NPC gives Advisory Opinion on Data Sharing Agreement
The National Privacy Commission (NPC) rendered Advisory Opinion No. 2023-009 regarding the proposed data sharing agreement (DSA) between the Department of Agriculture (DA) and the Food and Agriculture Organization (FAO), a Specialized Agency of the United Nations.
The DA is working with the FAO for the establishment of the Rice Competitiveness Enhancement Fund-Impact Monitoring System. This collaboration includes the integration of databases and reporting platforms to ensure seamless sharing. The collaboration thus necessitates the disclosure of confidential information to the FAO regarding confidential information on the Registry System for Basic Sectors in Agriculture under the DA.
The DA proposed to execute a Data Sharing Agreement (DSA) but the FAO refused, invoking its status as a Specialized Agency of the UN System with privileges and immunities under public international law and relevant treaties. Thus, citing Section 6 of the Data Privacy Act (DPA), the DA proposed to execute an Undertaking requiring the FAO to pledge to investigate and impose disciplinary action in case of confidentiality violations and to report incidents of data breach to the DA, should Philippine data privacy laws be violated. The FAO denied the proposal but committed to investigate and even impose disciplinary action on the basis of their internal rules, as they maintained their legal status under international law.
In response to the request, the NPC held that the DPA has extraterritorial application since the personal data involved in the sharing is that of beneficiaries who are Philippine citizens. While the FAO enjoys certain privileges and immunities, such does not give them blanket exemption from compliance with Philippine law. Citing the case of Khorsow Minucher v. Court of Appeals, the NPC explained that the immunity is limited to the exercise of territorial jurisdiction—it is not immunity from the observance from the law.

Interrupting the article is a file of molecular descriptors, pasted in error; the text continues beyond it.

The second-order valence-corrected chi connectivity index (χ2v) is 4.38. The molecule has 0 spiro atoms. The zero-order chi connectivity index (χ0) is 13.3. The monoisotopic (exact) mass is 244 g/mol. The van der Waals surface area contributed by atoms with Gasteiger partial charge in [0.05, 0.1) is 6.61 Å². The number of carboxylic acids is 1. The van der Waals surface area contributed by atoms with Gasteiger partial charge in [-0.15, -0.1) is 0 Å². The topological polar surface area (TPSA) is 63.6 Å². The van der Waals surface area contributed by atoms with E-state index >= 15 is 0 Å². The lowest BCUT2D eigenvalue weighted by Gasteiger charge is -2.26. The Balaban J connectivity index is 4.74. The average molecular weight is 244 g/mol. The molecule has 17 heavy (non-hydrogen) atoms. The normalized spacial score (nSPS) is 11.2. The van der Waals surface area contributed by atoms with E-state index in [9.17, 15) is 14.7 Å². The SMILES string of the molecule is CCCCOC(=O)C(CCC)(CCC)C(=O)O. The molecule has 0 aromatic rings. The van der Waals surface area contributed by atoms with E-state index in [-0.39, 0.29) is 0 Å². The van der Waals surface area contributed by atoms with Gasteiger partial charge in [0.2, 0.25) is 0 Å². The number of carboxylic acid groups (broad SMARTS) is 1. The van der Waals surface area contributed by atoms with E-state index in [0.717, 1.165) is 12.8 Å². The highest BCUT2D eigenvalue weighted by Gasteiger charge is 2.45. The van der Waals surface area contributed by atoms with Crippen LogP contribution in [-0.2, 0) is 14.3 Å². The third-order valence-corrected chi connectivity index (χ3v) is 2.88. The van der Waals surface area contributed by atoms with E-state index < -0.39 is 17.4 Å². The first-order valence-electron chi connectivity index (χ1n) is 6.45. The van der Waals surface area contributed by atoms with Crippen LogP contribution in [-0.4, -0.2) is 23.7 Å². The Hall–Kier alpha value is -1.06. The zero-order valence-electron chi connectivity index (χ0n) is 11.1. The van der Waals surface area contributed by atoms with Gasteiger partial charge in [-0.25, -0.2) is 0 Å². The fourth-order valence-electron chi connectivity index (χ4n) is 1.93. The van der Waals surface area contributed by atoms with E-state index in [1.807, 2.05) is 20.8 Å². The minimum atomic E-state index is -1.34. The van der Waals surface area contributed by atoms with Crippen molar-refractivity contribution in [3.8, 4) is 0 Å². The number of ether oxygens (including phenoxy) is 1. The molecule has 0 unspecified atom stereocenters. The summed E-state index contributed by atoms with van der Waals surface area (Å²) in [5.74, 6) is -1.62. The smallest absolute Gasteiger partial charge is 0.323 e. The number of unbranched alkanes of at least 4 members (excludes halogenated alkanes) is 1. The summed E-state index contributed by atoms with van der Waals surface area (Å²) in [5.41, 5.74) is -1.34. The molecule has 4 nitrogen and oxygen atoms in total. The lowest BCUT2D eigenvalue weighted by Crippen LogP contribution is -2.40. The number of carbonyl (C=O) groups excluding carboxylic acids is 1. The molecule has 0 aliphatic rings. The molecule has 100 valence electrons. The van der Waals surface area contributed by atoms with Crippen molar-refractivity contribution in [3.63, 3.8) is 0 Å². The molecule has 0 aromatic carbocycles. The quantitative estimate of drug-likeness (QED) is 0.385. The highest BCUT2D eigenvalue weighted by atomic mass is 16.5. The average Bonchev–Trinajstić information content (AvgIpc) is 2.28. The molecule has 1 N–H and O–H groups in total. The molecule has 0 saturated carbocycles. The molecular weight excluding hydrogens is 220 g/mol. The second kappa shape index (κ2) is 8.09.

The NPC furthered that the DA can ensure DPA compliance by policy or any like written document. The policy may include documentation as to the legitimate purpose of the data sharing, as well as other terms and conditions. Thus, they are not constrained to executing a DSA. However, the NPC refrained from giving advice as to the question of whether the execution of the DSA by the FAO amounts to a waiver of its immunity and privileges.
The NPC assured that should there be violations of the DPA, the NPC shall determine who is liable after investigation and hearing. In the event that the FAO is found liable and it invokes its immunity, the DA is not automatically liable. In any event, recourse may still be made against the FAO following the ruling in Lasco v. United Nations Revolving Fund for Natural Resources Exploration where the Court explained that each Specialized Agency is mandated to make a provision for appropriate modes of settlement for disputes from contracts or other disputes of private character involving the Specialized Agency.
The full text of the Advisory Opinion may be read here.